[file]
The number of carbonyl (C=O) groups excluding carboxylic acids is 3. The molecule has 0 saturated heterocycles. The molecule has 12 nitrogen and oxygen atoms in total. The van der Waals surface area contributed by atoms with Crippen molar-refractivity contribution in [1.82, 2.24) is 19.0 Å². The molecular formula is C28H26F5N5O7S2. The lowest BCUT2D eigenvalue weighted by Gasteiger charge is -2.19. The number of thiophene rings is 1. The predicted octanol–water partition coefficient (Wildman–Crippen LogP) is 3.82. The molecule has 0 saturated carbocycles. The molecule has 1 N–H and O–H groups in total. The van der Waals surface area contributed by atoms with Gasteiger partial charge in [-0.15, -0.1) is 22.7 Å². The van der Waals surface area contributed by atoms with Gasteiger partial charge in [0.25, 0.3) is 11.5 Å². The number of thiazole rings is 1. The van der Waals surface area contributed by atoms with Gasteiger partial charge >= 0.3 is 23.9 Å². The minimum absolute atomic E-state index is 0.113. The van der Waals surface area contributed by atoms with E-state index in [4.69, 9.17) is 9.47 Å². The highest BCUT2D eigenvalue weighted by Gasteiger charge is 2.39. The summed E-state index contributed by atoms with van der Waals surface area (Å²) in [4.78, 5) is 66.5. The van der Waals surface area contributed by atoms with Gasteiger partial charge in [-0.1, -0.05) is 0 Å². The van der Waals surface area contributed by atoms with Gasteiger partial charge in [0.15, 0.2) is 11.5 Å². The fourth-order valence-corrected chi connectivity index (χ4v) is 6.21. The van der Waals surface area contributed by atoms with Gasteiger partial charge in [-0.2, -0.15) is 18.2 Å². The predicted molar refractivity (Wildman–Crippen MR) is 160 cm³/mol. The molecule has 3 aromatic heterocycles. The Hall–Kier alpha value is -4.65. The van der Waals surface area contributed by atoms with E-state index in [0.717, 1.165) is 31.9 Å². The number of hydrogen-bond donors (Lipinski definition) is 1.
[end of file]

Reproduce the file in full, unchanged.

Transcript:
The number of carbonyl (C=O) groups excluding carboxylic acids is 3. The molecule has 0 saturated heterocycles. The molecule has 12 nitrogen and oxygen atoms in total. The van der Waals surface area contributed by atoms with Crippen molar-refractivity contribution in [1.82, 2.24) is 19.0 Å². The molecular formula is C28H26F5N5O7S2. The lowest BCUT2D eigenvalue weighted by Gasteiger charge is -2.19. The number of thiophene rings is 1. The predicted octanol–water partition coefficient (Wildman–Crippen LogP) is 3.82. The molecule has 0 saturated carbocycles. The molecule has 1 N–H and O–H groups in total. The van der Waals surface area contributed by atoms with Gasteiger partial charge in [-0.15, -0.1) is 22.7 Å². The van der Waals surface area contributed by atoms with Gasteiger partial charge in [0.25, 0.3) is 11.5 Å². The number of thiazole rings is 1. The van der Waals surface area contributed by atoms with Gasteiger partial charge >= 0.3 is 23.9 Å². The minimum absolute atomic E-state index is 0.113. The van der Waals surface area contributed by atoms with E-state index in [4.69, 9.17) is 9.47 Å². The highest BCUT2D eigenvalue weighted by Gasteiger charge is 2.39. The summed E-state index contributed by atoms with van der Waals surface area (Å²) in [4.78, 5) is 66.5. The van der Waals surface area contributed by atoms with Gasteiger partial charge in [-0.1, -0.05) is 0 Å². The van der Waals surface area contributed by atoms with Gasteiger partial charge in [0.15, 0.2) is 11.5 Å². The fourth-order valence-corrected chi connectivity index (χ4v) is 6.21. The van der Waals surface area contributed by atoms with Gasteiger partial charge in [-0.2, -0.15) is 18.2 Å². The predicted molar refractivity (Wildman–Crippen MR) is 160 cm³/mol. The molecule has 3 aromatic heterocycles. The Hall–Kier alpha value is -4.65. The van der Waals surface area contributed by atoms with E-state index in [0.717, 1.165) is 31.9 Å². The number of hydrogen-bond donors (Lipinski definition) is 1.